# Fundamental Commutation Relations in Quantum Mechanics

I am trying to compile a list of fundamental commutation relations involving position, linear momentum, total angular momentum, orbital angular momentum, and spin angular momentum. Here is what I have so far:

$$[x_i,x_j]=0 \\ [p_i,p_j]=0 \\ [x_i,p_j]=i\hbar\delta_{ij} \\ [J_i,J_j]=i\hbar\epsilon_{ijk}J_k \\ [L_i,L_j]=i\hbar\epsilon_{ijk}L_k \\ [S_i,S_j]=i\hbar\epsilon_{ijk}S_k \\ [J^2,J_i]=[L^2,L_i]=[S^2,S_i]=0, where \ X^2=X_i^2+X_j^2+X_k^2$$

I also know that $L$ and $S$ commute, but I am unsure why. I've heard that it is simply because they act on different variables, but I don't understand exactly what this means. Is there a way to show this explicitly?

What are the remaining commutation relations between $J$, $J^2$, $L$, $L^2$, $S$, and $S^2$?

-
This question (v2) seems like a list question. –  Qmechanic Mar 13 at 19:04
@Qmechanic The user just shows what he/she did until now. About the 3 pairs of operators of which he asks in continuation, it's the same as his last row of commutators that he already proved, s.t. it's not a problem. –  Sofia Mar 13 at 22:50

I also know that L and S commute, but I am unsure why. I've heard that it is simply because they act on difference variables, but I don't understand exactly what this means. Is there a way to show this explicitly?

Suppose we have two Hilbert spaces $H_1$ and $H_2$, an operator $A_1$ acting on $H_1$, and an operator $A_2$ acting on $H_2$. Let $H = H_1 \otimes H_2$. Then we can define $A_1$ and $A_2$ on $H$ by defining \begin{align} A_1(|a_1\rangle \otimes |a_2\rangle) &= A_1|a_1\rangle \otimes |a_2\rangle \\ A_2(|a_1\rangle \otimes |a_2\rangle) &= |a_1\rangle \otimes A_2|a_2\rangle \end{align} where $|a_1\rangle \in H_1, |a_2\rangle \in H_2$; and extending linearly to all of $H$. Then \begin{align} A_1 \circ A_2(|a_1\rangle \otimes |a_2\rangle) &= A_1(|a_1\rangle \otimes A_2|a_2\rangle) \\ &= A_1|a_1\rangle \otimes A_2|a_2\rangle \\ &= A_2(A_1|a_1\rangle \otimes |a_2\rangle) \\ &= A_2 \circ A_1(|a_1\rangle \otimes |a_2\rangle) \end{align} so the commutator vanishes on all pure tensors, and hence on all of $H$.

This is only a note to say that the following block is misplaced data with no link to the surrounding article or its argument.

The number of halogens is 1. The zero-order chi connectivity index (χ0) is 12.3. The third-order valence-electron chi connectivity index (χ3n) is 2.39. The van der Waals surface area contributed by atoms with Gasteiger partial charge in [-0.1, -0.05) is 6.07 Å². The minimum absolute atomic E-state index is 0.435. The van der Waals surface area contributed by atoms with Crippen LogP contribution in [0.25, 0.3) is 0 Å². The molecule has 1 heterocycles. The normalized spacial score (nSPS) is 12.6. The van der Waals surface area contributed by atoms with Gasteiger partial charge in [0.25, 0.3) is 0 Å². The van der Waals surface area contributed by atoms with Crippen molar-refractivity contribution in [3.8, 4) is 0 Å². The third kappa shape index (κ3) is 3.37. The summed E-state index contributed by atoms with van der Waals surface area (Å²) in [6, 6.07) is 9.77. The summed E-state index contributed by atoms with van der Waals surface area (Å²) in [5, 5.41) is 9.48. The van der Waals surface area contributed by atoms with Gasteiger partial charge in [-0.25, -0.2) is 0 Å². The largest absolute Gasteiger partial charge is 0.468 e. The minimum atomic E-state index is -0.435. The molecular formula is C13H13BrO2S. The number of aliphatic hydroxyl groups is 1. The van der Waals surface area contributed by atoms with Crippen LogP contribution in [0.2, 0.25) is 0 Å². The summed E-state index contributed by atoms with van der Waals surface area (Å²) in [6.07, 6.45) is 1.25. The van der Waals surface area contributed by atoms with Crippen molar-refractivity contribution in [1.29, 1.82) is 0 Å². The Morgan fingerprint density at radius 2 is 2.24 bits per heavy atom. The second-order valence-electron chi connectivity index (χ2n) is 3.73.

This is precisely the situation we have with the operators $L$ and $S$. In general, the wave function of a particle lives in a tensor product space. The spatial part of the wave function lives in one space, that of square-integrable functions on $\mathbb{R}^3$. The spin part, on the other hand, lives in a spinor space, i.e., some representation of $SU(2)$. $L$ acts on the spatial part, whereas $S$ acts on the spin part.

What are the remaining commutation relations between $J$, $J^2$, $L$, $L^2$, $S$, and $S^2$?

You should be able to work these out on your own, using the commutation and anti-commutation relations you already know, and properties of commutators and anti-commutators. For example,

$$[J_i, L_j] = [L_i + S_i, L_j] = [L_i, L_j] + [S_i, L_j] = i\hbar\epsilon_{ijk} L_k$$

Likewise:

\begin{align} [J_i^2, L_j] &= J_i[J_i, L_j] + [J_i, L_j]J_i \\ &= J_i(i\hbar \epsilon_{ijk}L_k) + (i\hbar\epsilon_{ijk}L_k)J_i \\ &= i\hbar\epsilon_{ijk}\{J_i, L_k\} \\ &= i\hbar\epsilon_{ijk}\{L_i + S_i, L_k\} \\ &= i\hbar\epsilon_{ijk}(\{L_i, L_k\} + \{S_i, L_k\}) \\ &= i\hbar\epsilon_{ijk}(2\delta_{ik} I + 2S_i L_k) \\ &= 2i\hbar\epsilon_{ijk} S_i L_k \end{align} where we have used the fact that $L_i$ and $S_j$ commute, the linearity of $[,]$ and $\{,\}$, and the identity

$$[AB, C] = A[B, C] + [A, C]B$$

-

Don't forget the bosonic creation/annihilation operators (harmonic oscillator operators)

$[a,a^{\dagger}] = 1$

and the fermion counterparts

$\{ c, c^{\dagger} \} \equiv cc^{\dagger}+c^{\dagger} c = 1$

-